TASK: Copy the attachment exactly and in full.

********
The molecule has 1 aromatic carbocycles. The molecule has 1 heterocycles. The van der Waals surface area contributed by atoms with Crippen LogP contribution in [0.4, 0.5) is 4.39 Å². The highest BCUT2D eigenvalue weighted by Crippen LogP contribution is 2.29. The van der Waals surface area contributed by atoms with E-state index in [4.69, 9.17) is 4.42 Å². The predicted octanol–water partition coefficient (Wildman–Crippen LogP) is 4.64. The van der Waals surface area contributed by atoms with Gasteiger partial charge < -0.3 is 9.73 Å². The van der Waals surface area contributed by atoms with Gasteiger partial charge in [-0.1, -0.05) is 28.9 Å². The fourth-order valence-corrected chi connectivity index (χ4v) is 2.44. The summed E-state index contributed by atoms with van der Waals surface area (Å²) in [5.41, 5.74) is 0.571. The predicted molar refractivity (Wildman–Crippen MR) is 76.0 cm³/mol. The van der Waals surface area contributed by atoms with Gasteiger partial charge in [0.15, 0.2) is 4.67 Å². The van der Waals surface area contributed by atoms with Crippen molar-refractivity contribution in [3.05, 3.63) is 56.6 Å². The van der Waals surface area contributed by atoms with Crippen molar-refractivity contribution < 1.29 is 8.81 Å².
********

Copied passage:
The molecule has 1 aromatic carbocycles. The molecule has 1 heterocycles. The van der Waals surface area contributed by atoms with Crippen LogP contribution in [0.4, 0.5) is 4.39 Å². The highest BCUT2D eigenvalue weighted by Crippen LogP contribution is 2.29. The van der Waals surface area contributed by atoms with E-state index in [4.69, 9.17) is 4.42 Å². The predicted octanol–water partition coefficient (Wildman–Crippen LogP) is 4.64. The van der Waals surface area contributed by atoms with Gasteiger partial charge < -0.3 is 9.73 Å². The van der Waals surface area contributed by atoms with Gasteiger partial charge in [-0.1, -0.05) is 28.9 Å². The fourth-order valence-corrected chi connectivity index (χ4v) is 2.44. The summed E-state index contributed by atoms with van der Waals surface area (Å²) in [5.41, 5.74) is 0.571. The predicted molar refractivity (Wildman–Crippen MR) is 76.0 cm³/mol. The van der Waals surface area contributed by atoms with Gasteiger partial charge in [0.15, 0.2) is 4.67 Å². The van der Waals surface area contributed by atoms with Crippen molar-refractivity contribution in [3.05, 3.63) is 56.6 Å². The van der Waals surface area contributed by atoms with Crippen molar-refractivity contribution < 1.29 is 8.81 Å².